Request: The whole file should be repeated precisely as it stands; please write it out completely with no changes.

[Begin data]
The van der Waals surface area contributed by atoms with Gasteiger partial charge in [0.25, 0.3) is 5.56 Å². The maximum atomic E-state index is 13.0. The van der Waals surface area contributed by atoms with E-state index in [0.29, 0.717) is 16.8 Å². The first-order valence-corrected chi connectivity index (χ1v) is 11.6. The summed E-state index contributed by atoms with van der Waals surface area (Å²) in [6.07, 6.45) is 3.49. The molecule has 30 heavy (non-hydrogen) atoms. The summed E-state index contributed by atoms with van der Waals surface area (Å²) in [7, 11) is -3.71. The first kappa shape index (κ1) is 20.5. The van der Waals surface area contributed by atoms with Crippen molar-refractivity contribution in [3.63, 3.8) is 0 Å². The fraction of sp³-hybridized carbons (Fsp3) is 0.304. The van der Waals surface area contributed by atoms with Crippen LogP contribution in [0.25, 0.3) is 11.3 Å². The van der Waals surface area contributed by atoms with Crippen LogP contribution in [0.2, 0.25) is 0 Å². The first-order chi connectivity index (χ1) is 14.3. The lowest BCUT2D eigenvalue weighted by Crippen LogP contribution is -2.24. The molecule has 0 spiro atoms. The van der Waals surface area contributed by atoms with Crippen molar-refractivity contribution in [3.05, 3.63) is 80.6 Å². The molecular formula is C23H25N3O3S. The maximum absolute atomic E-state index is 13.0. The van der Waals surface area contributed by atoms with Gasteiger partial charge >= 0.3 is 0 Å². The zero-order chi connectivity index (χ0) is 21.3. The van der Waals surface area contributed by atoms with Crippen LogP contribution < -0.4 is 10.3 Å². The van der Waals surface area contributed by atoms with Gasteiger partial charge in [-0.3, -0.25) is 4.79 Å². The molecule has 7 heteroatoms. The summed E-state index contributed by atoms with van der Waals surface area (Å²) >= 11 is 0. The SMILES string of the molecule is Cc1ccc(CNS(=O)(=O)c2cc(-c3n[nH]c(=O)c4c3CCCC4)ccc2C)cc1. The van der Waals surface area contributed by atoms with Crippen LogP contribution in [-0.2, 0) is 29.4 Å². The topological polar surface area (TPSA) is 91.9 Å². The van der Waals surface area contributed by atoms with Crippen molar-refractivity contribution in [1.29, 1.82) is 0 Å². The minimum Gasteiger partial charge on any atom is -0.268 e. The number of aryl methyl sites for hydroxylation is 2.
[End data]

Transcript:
The van der Waals surface area contributed by atoms with Gasteiger partial charge in [0.25, 0.3) is 5.56 Å². The maximum atomic E-state index is 13.0. The van der Waals surface area contributed by atoms with E-state index in [0.29, 0.717) is 16.8 Å². The first-order valence-corrected chi connectivity index (χ1v) is 11.6. The summed E-state index contributed by atoms with van der Waals surface area (Å²) in [6.07, 6.45) is 3.49. The molecule has 30 heavy (non-hydrogen) atoms. The summed E-state index contributed by atoms with van der Waals surface area (Å²) in [7, 11) is -3.71. The first kappa shape index (κ1) is 20.5. The van der Waals surface area contributed by atoms with Crippen molar-refractivity contribution in [3.63, 3.8) is 0 Å². The fraction of sp³-hybridized carbons (Fsp3) is 0.304. The van der Waals surface area contributed by atoms with Crippen LogP contribution in [0.25, 0.3) is 11.3 Å². The van der Waals surface area contributed by atoms with Crippen LogP contribution in [0.2, 0.25) is 0 Å². The first-order chi connectivity index (χ1) is 14.3. The lowest BCUT2D eigenvalue weighted by Crippen LogP contribution is -2.24. The molecule has 0 spiro atoms. The van der Waals surface area contributed by atoms with Crippen molar-refractivity contribution in [3.05, 3.63) is 80.6 Å². The molecular formula is C23H25N3O3S. The maximum absolute atomic E-state index is 13.0. The van der Waals surface area contributed by atoms with Gasteiger partial charge >= 0.3 is 0 Å². The zero-order chi connectivity index (χ0) is 21.3. The van der Waals surface area contributed by atoms with Crippen LogP contribution < -0.4 is 10.3 Å². The van der Waals surface area contributed by atoms with Gasteiger partial charge in [-0.3, -0.25) is 4.79 Å². The molecule has 7 heteroatoms. The summed E-state index contributed by atoms with van der Waals surface area (Å²) >= 11 is 0. The SMILES string of the molecule is Cc1ccc(CNS(=O)(=O)c2cc(-c3n[nH]c(=O)c4c3CCCC4)ccc2C)cc1. The van der Waals surface area contributed by atoms with Crippen LogP contribution in [-0.2, 0) is 29.4 Å². The topological polar surface area (TPSA) is 91.9 Å². The van der Waals surface area contributed by atoms with Crippen molar-refractivity contribution in [1.29, 1.82) is 0 Å². The minimum Gasteiger partial charge on any atom is -0.268 e. The number of aryl methyl sites for hydroxylation is 2.